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Internal-Combustion Trumpet

Small engine replaces lungs, mouth, lips to make music
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(+6, -1)
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Many cars have tuned exhausts to produce better power or a certain exhaust note (see link). These tones, however, are limited to the range of the engine revs.

Take a small gasoline engine, maybe from a weed eater or chain saw. Afix a regular brass trumpet (or other wind intrument) to the exhaust port of the engine.

Now you have a musical intrument. By manipulating the engine's throttle and the trumpet's valves, you can make different tones. Actually, it would be similar to playing a regular trumpet, since the vibrations normally made with one's mouth would be made by the engine. Perfect for parades/orchestras of motorscooters.

Also possible: internal-combustion powered trombones, oboes, bassoons, pipe organs, flutes, bagpipes, clarinets, etc.

discontinuuity, Jul 25 2005

Trombone Exhaust Trombone_20Exhaust
Similar (and more useful) idea [discontinuuity, Jul 25 2005]

Kaufmann's robo-trumpeter. http://www.deutsche...meister/e_tromp.htm
Hopefully to be restored soon. [wagster, Jul 26 2005]


       A jet engine (also internally combusted) would be hot.
moPuddin, Jul 25 2005

       //A jet engine // doesn't have a pulsed exhaust, and would not reverberate.   

       Somewhere on the Halfbakery was a mention of a race-car engine that was made to play tunes using its computer control. That and this together could make some wild music.
baconbrain, Jul 26 2005

       I'd love to see my weedeater, chainsaw and backpack blowers play "Flight of the Bumblebee". That would be fairly impressive, especially if it replaced the whine of the two stroke engine. If the musical selections were changeable and programmable (like the rolls on a player piano), that might even make mundane gardening chores fun again, especially if you were a musician of little note or natural talent. Maybe it could also do "Chase the Clouds Away", for example.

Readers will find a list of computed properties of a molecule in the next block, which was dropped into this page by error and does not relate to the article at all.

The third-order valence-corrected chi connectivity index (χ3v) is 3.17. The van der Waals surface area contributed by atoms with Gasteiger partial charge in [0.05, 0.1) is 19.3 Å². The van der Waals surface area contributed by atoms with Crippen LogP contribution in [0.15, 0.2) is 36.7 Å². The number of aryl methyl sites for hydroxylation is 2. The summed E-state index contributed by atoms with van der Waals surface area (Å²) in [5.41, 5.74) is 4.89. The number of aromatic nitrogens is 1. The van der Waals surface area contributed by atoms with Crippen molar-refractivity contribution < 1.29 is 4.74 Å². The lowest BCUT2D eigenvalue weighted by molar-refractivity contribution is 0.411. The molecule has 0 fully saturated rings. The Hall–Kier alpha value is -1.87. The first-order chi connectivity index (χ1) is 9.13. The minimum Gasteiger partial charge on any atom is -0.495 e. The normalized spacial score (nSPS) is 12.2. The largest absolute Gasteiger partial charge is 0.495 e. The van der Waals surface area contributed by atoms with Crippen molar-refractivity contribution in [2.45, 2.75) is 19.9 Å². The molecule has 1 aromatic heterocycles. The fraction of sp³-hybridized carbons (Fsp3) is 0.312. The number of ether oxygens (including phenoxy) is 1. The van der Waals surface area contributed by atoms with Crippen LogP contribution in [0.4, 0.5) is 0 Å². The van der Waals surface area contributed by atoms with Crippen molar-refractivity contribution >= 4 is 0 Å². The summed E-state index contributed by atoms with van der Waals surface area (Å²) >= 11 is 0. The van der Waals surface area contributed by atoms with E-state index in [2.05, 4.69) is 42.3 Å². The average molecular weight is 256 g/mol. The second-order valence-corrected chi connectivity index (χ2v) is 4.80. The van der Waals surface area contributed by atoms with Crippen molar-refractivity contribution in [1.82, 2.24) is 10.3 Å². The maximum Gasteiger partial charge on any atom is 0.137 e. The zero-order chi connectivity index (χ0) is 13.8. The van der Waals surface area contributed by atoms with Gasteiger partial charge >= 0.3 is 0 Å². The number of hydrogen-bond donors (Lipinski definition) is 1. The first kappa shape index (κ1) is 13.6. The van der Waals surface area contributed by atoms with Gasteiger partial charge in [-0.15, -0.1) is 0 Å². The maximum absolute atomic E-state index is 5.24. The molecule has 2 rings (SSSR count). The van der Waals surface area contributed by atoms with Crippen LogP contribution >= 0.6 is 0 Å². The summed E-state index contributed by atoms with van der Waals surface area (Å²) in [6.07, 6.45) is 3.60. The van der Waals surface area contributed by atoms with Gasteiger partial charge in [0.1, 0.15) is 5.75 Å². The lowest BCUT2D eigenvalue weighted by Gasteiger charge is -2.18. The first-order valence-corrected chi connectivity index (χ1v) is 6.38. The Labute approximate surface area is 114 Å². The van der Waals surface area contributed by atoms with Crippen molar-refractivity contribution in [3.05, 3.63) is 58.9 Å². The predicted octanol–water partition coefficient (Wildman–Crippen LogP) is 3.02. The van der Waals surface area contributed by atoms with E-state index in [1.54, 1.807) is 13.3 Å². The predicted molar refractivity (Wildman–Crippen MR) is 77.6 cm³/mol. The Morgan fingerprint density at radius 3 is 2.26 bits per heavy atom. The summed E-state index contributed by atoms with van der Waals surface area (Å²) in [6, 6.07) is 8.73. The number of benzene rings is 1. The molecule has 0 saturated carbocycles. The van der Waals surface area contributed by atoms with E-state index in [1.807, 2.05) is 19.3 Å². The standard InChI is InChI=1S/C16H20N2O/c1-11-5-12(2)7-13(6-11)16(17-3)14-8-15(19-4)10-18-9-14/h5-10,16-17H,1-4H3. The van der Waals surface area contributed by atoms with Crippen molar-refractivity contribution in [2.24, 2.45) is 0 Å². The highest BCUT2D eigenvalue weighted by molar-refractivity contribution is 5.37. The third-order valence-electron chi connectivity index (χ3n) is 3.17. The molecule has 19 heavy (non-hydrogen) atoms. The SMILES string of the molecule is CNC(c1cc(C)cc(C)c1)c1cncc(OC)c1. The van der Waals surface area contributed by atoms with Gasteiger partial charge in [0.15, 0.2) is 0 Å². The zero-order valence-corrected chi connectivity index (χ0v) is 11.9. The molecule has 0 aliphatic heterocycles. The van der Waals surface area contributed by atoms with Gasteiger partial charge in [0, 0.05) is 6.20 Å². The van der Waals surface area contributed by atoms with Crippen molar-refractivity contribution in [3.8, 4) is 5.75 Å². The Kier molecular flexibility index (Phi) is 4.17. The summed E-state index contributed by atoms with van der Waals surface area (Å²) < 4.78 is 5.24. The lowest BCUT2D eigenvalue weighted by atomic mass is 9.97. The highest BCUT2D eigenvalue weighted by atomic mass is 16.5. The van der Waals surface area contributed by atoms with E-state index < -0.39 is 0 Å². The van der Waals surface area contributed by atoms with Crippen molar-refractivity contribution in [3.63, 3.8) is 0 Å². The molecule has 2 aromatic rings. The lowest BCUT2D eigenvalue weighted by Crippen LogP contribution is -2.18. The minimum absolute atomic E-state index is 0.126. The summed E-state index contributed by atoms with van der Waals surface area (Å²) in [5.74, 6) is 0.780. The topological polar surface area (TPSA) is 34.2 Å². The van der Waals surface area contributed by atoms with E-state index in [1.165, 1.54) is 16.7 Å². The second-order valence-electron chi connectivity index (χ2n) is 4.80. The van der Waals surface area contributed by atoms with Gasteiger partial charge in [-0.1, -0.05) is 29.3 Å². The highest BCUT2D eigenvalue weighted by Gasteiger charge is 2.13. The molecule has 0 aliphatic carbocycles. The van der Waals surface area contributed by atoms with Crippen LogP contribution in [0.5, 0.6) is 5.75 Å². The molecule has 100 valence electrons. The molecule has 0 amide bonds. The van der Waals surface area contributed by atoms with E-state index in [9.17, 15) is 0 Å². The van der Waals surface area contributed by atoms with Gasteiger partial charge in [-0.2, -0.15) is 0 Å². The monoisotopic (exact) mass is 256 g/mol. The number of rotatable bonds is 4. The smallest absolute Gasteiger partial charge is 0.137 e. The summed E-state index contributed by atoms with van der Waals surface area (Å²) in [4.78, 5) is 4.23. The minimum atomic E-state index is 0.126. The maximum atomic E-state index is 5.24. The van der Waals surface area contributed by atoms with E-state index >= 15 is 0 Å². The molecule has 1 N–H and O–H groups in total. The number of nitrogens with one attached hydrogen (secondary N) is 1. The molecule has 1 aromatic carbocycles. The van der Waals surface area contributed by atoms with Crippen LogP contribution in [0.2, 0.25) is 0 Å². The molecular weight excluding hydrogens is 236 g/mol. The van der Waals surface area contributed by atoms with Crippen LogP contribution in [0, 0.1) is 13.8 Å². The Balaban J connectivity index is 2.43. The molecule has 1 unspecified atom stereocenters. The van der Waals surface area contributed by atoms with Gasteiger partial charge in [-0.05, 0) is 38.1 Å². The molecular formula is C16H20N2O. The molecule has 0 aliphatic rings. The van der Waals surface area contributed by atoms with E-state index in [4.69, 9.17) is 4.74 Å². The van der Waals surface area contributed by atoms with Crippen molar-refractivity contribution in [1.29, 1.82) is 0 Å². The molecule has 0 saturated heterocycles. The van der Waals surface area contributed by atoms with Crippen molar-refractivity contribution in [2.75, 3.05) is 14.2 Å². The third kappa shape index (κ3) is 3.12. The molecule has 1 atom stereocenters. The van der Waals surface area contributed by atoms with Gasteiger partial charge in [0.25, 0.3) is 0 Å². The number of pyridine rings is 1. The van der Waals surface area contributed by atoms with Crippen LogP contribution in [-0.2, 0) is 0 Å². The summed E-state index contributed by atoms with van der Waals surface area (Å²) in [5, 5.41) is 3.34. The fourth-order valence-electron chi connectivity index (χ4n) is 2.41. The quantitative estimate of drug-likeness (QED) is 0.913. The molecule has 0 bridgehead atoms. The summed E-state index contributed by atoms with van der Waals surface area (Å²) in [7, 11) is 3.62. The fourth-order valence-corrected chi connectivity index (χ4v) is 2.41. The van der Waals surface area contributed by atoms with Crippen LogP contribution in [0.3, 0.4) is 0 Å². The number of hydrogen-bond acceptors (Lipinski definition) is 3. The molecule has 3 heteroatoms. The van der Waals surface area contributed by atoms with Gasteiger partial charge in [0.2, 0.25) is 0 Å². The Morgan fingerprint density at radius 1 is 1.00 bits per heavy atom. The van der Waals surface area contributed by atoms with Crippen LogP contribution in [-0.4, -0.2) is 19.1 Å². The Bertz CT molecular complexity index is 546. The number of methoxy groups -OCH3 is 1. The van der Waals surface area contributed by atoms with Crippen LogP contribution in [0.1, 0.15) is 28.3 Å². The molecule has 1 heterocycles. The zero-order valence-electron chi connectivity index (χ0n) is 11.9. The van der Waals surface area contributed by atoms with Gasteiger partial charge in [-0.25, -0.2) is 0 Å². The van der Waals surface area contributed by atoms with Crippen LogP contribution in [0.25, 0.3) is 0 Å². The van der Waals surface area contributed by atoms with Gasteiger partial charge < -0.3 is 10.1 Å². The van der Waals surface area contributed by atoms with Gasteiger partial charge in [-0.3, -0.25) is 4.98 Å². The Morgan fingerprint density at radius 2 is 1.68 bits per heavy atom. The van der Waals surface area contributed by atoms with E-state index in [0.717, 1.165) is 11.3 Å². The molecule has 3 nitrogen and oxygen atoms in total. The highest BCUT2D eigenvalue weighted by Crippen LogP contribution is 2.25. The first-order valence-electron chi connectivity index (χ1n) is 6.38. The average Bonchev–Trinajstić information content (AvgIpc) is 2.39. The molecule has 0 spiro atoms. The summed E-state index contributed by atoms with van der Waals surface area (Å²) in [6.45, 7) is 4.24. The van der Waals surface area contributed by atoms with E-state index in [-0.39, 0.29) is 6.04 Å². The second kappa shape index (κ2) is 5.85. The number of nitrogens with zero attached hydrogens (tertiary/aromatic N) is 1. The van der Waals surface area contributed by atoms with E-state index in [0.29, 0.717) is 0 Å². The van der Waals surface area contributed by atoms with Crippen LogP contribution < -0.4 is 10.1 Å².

[EDIT: Friedrich Kaufmann created a trumpet playing automaton in 1810, which coincidentally utilized some of the same technology that led to the first computers. It's still on display in the Deutsches Museum, but hasn't played a note in many decades due to cracked bellows. More recently, Toyota unveiled a pair of trumpet playing robots in early 2004 with actual "lips" and "fingers" that were designed to show off the dexterity their automation systems could achieve. As far as I know, noone has yet employed a two-stroke engine to provide the breath for a mechanical trumpet.]
jurist, Jul 26 2005

       Just finished trying to imagine that in my mind, and it was pretty cool.   

       Seriously, try it.
daseva, Jul 26 2005

       If you could somehow link the slidey bit of a trombone to the steering, you could have hilarious sound effects whenever you turned a corner.
pooduck, Jul 26 2005

       Put a four inch length of bicycle inner tube over the tip of your car's exhaust pipe (use a hose clamp to hold it in place if you must). Manipulating throttle and engine revs can produce a wide variety of highlarious sounds.   

       Bake it, I think you'll like it.
Texticle, Jul 27 2005

       If you had a multi-cylinder engine you could attach several instruments, one to each exhaust port, and have a wind quartet (in the case of a four cylinder).
discontinuuity, Jul 29 2005


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